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From Christopher Schultz <ch...@christopherschultz.net>
Subject Re: [OT] Memory Leak in Tomcat
Date Fri, 25 Feb 2011 18:13:57 GMT
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Chris,

On 2/25/2011 4:54 AM, chris derham wrote:
> It is far simpler to craft a fairly simple jsp
> page, that allows posting arbitrary SQL to the same jsp, which then asks
> tomcat for a connection, and then runs the SQL and displays the results.

True, but we were presuming that the server hasn't been configured to
allow remote users to write to the filesystem. Sure, we were making a
whole bunch of assumptions, here. :)

The original assertion was something along the lines of "cleartext
passwords in server.xml aren't secure enough". My contention is that if
your box is compromised, you're fucked either way. If you have access to
the user that runs Tomcat, you can read the password right out of
server.xml. If you have that same access, you're right: you can just
install whatever software you want into Tomcat and then have full access
to the database (well, to the extent that the database allows).

> Doesn't matter how you store the password/token to access the database, once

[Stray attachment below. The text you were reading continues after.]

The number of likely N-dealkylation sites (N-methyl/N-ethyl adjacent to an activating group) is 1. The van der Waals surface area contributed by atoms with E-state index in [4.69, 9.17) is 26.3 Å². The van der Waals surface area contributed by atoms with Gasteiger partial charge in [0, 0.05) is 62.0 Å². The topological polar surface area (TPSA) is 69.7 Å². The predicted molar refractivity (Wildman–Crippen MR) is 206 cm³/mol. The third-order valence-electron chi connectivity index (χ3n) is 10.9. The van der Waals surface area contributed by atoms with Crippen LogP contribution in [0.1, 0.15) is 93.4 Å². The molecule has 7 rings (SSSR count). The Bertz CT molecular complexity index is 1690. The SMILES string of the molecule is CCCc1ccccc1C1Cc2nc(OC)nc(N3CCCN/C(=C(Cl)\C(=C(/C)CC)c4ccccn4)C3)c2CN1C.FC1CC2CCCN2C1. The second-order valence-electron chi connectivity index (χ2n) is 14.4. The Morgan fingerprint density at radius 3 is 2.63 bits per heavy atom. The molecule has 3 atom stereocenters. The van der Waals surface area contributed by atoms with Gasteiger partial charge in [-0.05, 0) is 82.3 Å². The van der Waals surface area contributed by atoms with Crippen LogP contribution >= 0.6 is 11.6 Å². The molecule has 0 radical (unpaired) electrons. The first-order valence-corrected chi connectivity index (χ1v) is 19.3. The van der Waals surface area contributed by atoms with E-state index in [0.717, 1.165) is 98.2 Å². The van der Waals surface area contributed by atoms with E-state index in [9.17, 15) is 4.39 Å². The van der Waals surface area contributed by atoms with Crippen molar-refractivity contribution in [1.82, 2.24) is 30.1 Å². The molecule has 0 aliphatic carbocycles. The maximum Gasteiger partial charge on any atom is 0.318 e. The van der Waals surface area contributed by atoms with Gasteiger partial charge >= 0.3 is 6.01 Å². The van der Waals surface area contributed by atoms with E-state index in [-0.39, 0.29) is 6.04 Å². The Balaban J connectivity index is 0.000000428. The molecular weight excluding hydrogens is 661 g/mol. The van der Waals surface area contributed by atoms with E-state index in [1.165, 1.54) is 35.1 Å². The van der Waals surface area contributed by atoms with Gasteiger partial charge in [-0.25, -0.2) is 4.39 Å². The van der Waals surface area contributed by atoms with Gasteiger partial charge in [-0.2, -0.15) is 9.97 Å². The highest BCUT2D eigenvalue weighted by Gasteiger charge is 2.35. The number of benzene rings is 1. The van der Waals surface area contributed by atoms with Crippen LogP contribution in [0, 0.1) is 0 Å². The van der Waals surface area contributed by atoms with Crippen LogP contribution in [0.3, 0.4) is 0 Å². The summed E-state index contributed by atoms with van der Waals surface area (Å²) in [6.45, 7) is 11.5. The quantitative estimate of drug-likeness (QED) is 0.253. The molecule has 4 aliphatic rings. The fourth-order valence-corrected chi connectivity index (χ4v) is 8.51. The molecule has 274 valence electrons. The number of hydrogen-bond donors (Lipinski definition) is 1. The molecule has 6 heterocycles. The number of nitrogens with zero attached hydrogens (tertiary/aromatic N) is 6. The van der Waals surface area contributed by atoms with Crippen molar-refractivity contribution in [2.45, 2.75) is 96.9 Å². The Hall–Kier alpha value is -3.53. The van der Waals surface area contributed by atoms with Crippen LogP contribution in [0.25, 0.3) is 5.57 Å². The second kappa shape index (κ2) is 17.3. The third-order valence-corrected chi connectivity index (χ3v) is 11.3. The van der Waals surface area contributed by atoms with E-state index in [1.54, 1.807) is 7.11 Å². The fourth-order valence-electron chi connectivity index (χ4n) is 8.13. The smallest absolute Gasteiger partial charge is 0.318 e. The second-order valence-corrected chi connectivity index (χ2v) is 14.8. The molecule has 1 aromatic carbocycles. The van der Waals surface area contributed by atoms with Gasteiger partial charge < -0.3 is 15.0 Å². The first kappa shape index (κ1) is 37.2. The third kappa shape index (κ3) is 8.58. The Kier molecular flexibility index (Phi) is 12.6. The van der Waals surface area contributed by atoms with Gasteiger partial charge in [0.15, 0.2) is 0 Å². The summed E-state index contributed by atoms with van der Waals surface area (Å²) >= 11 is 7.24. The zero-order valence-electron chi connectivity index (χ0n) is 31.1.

> this jsp is in place they still got the ability to execute arbitrary SQL. So
> any discussions about which method is better to store the password are
> something of a moot point.

Exactly. That's why I was saying that switching from plaintext
authentication to NTLM (or whatever) doesn't really buy you more
security. Unless you don't trust the OS's ability to protect your files
from unauthorized users, none of these strategies buy you anything other
than being able to check-off a box on some naive security checklist.

I nearly got into a yelling match with a security auditor who told me
that encryption keys and encrypted data should never be at the same
place at the same time. "How do you ever access the data, then?" I
asked. He told me that it was a "best practice" to never have the data
and the key in the same place at the same time. My brain nearly exploded.

> There is a tool http://www.jasypt.org/encrypting-configuration.html which
> allows you to store the configuration information in an encrypted form. I
> mention it as this might appease some less technical/ceo/manager type people
> and it might help you to tick any security check list that says "no
> passwords in clear text". However  be sure to understand this won't make
> your site any more secure. If someone can obtain access to the config file
> containing plain text password, when the setting is encrypted they would
> still be able to access the encrypted one and find the key used to unencrypt
> it.

Yup: moving the problem.

Thanks for your thoughts.

- -chris
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